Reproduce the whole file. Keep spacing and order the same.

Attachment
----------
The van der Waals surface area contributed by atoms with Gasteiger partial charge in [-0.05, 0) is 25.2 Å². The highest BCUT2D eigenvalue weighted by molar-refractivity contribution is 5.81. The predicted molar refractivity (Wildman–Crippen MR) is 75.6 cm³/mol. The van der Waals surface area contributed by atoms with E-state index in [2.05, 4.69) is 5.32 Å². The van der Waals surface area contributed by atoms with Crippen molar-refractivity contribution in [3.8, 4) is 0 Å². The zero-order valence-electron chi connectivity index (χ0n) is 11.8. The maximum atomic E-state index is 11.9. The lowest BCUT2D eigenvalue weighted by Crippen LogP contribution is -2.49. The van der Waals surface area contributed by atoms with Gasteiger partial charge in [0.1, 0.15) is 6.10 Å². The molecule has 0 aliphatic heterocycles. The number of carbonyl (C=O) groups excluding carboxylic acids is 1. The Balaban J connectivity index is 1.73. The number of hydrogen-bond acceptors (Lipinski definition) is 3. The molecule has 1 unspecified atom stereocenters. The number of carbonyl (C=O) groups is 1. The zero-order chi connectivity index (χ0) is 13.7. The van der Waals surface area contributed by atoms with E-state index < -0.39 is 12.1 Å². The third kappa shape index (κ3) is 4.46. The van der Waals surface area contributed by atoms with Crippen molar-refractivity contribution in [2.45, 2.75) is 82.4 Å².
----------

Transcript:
The van der Waals surface area contributed by atoms with Gasteiger partial charge in [-0.05, 0) is 25.2 Å². The highest BCUT2D eigenvalue weighted by molar-refractivity contribution is 5.81. The predicted molar refractivity (Wildman–Crippen MR) is 75.6 cm³/mol. The van der Waals surface area contributed by atoms with E-state index in [2.05, 4.69) is 5.32 Å². The van der Waals surface area contributed by atoms with Crippen molar-refractivity contribution in [3.8, 4) is 0 Å². The zero-order valence-electron chi connectivity index (χ0n) is 11.8. The maximum atomic E-state index is 11.9. The lowest BCUT2D eigenvalue weighted by Crippen LogP contribution is -2.49. The van der Waals surface area contributed by atoms with Gasteiger partial charge in [0.1, 0.15) is 6.10 Å². The molecule has 0 aliphatic heterocycles. The number of carbonyl (C=O) groups excluding carboxylic acids is 1. The Balaban J connectivity index is 1.73. The number of hydrogen-bond acceptors (Lipinski definition) is 3. The molecule has 1 unspecified atom stereocenters. The number of carbonyl (C=O) groups is 1. The zero-order chi connectivity index (χ0) is 13.7. The van der Waals surface area contributed by atoms with E-state index < -0.39 is 12.1 Å². The third kappa shape index (κ3) is 4.46. The van der Waals surface area contributed by atoms with Crippen molar-refractivity contribution in [2.45, 2.75) is 82.4 Å².